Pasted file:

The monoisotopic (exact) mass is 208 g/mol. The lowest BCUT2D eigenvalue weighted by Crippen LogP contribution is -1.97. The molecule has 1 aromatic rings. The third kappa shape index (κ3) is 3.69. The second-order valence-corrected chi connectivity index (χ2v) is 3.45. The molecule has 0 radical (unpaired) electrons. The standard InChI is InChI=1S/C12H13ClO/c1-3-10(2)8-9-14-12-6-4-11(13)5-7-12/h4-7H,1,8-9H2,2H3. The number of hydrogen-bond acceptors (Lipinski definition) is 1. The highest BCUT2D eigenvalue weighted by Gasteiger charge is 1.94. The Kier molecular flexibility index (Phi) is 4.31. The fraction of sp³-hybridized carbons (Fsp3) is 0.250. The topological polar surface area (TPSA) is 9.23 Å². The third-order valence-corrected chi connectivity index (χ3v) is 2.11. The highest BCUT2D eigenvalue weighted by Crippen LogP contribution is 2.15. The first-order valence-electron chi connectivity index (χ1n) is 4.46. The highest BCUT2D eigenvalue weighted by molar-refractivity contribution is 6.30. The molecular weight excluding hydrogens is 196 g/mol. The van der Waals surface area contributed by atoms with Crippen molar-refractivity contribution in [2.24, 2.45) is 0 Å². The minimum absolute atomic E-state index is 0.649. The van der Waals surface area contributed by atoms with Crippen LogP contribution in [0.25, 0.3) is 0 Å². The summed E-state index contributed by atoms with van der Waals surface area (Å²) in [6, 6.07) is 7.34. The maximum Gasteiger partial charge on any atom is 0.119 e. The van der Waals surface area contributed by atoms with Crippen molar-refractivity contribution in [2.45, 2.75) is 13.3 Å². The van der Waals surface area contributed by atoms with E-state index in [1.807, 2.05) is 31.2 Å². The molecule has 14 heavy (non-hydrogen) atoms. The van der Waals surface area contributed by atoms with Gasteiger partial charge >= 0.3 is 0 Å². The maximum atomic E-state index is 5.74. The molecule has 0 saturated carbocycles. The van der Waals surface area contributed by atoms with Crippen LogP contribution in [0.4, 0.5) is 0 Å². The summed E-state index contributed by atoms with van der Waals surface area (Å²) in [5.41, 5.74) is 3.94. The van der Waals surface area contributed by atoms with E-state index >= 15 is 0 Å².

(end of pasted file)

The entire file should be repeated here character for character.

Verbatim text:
The monoisotopic (exact) mass is 208 g/mol. The lowest BCUT2D eigenvalue weighted by Crippen LogP contribution is -1.97. The molecule has 1 aromatic rings. The third kappa shape index (κ3) is 3.69. The second-order valence-corrected chi connectivity index (χ2v) is 3.45. The molecule has 0 radical (unpaired) electrons. The standard InChI is InChI=1S/C12H13ClO/c1-3-10(2)8-9-14-12-6-4-11(13)5-7-12/h4-7H,1,8-9H2,2H3. The number of hydrogen-bond acceptors (Lipinski definition) is 1. The highest BCUT2D eigenvalue weighted by Gasteiger charge is 1.94. The Kier molecular flexibility index (Phi) is 4.31. The fraction of sp³-hybridized carbons (Fsp3) is 0.250. The topological polar surface area (TPSA) is 9.23 Å². The third-order valence-corrected chi connectivity index (χ3v) is 2.11. The highest BCUT2D eigenvalue weighted by Crippen LogP contribution is 2.15. The first-order valence-electron chi connectivity index (χ1n) is 4.46. The highest BCUT2D eigenvalue weighted by molar-refractivity contribution is 6.30. The molecular weight excluding hydrogens is 196 g/mol. The van der Waals surface area contributed by atoms with Crippen molar-refractivity contribution in [2.24, 2.45) is 0 Å². The minimum absolute atomic E-state index is 0.649. The van der Waals surface area contributed by atoms with Crippen LogP contribution in [0.25, 0.3) is 0 Å². The summed E-state index contributed by atoms with van der Waals surface area (Å²) in [6, 6.07) is 7.34. The maximum Gasteiger partial charge on any atom is 0.119 e. The van der Waals surface area contributed by atoms with Crippen molar-refractivity contribution in [2.45, 2.75) is 13.3 Å². The van der Waals surface area contributed by atoms with E-state index in [1.807, 2.05) is 31.2 Å². The molecule has 14 heavy (non-hydrogen) atoms. The van der Waals surface area contributed by atoms with Gasteiger partial charge >= 0.3 is 0 Å². The maximum atomic E-state index is 5.74. The molecule has 0 saturated carbocycles. The van der Waals surface area contributed by atoms with Crippen LogP contribution in [0.4, 0.5) is 0 Å². The summed E-state index contributed by atoms with van der Waals surface area (Å²) in [5.41, 5.74) is 3.94. The van der Waals surface area contributed by atoms with E-state index >= 15 is 0 Å².